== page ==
Was this article helpful?

Adviser Ratings & A Luxury Of Time - Financial Advice For Millennials, Comments Section:


"This is a great article. An old adviser of mine said to live life in four year blocks (he was a huge cricket fan and the English team tour every four years - so it made sense for him). I suspect your 10 year blocks is much better. I am old enough now to know that the Tortoise does in fact beat the Hare - just set a little aside every month and keep at it for the long haul."

David B 16:13 on 10 Apr 17

"I earn $60K a year and I live with my parents. I guess they like to have their daughter at home, I don't save a cent because I love my current lifestyle and hanging out with my friends. I've been telling myself I need to start saving. But I don't really want to give up anything. And I think that's the biggest problem of our generation, we kind of want it all. Everybody wants the prize, but nobody wants to pay the price. "

Mia 19:03 on 09 Apr 17

"This has actually opened my eyes. Definitely need to watch my expenditure better. Most of us get lost in detail and tend to overthink it which helps us justify our procrastination. Helpful insights!"

Ben - also Millenial 18:41 on 09 Apr 17

"I tend to agree with Milennial - I note that your offices are based in Double Bay in Sydney. Perhaps this is how you think Milennials live today, and that may be the case for sons and daughters of wealthy baby boomers of the Eastern Suburbs folk. But, the majority of us, with university qualifications can't find full time jobs and don't have even close to $282 a week that we're spending "frivolously". And then there's the 8-10 times income to be saved on average wage to even get close to buying a house (v 4-5 times for the baby boomers). Appreciate underlying sentiments on saving but more needs to be done on the generation divide that exists. "

Baby Boomers - Bugger Off 00:39 on 09 Apr 17

"This is insulting. Enticing low-income workers to buy volatile shares with returns being comparatively low when examined next to to high-yield and safe RE investments which we are locked out of. Work harder? We're already at high underemployment levels. Nobody I know can get more hours and are often on 2-3 jobs and an unpaid internship as icing on the cake. Wage growth is the lowest its been in decades, so its only going to get worse with consumer price indexes rising every day. Not everyone can just pick up more hours, and not everyone can just cut expenses when the cost of living rises every day. Besides, your advice is vague and embarrassingly anecdotal. Directed to inner-city yuppies who you think constitute the whole of young Australia: eat crap food, never drink a coffee with your friends (older gens can splurge though, despite working less and getting paid more). This article: "Get your measly $50 in savings through cutting creature comforts I take for granted, so that you can gamble those dollars on the stock market while I collect your $500 in rent money and put it towards paying off my 4th house. I'll also wipe a few hundred bucks off my taxable income and claim depreciation on those houses while I'm at it." When gen X hits government, the financial and tax regime will change dramatically to benefit the younger gens. It might happen earlier when ALP wins, or it might even induce a housing market collapse if it takes too long to come around. Wait until then, watch the apartment and housing glut kick in, investors bail, buy a house or a unit for half what they want now. There you go, some shady bona fide advice from a stranger on the internet. Worth about as much as this article."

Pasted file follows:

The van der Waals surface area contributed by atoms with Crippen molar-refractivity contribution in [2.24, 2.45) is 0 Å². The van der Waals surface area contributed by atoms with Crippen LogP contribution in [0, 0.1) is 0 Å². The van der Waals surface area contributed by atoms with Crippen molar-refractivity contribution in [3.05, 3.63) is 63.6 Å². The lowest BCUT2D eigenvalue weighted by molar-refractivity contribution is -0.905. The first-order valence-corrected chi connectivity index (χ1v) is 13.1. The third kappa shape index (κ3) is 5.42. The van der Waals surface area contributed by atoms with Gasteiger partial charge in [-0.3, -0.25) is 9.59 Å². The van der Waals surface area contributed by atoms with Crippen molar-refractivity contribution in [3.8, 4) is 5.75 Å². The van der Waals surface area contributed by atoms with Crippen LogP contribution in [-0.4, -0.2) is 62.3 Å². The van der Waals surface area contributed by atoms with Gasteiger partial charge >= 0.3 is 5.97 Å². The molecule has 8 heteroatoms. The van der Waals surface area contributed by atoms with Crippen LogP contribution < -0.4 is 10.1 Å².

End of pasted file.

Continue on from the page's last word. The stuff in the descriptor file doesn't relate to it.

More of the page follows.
Millennial 17:54 on 08 Apr 17

"Great story , well said , I've been a Fin Planner for almost 30 years , and i have to get my 24 year old daughter to read this . In short go without somethings now , invest now , spend less , and stop complaining how hard it is .We all had 2 or 3 jobs , and were savers , not spenders , its tough , but the rewards are great . "

Bill Bracey 10:12 on 08 Apr 17

"This is great avice but i'm really over the smashed avo story that Newscorp pushed. as this shows there is more to it than smashed avo!"

kyle s 12:49 on 07 Apr 17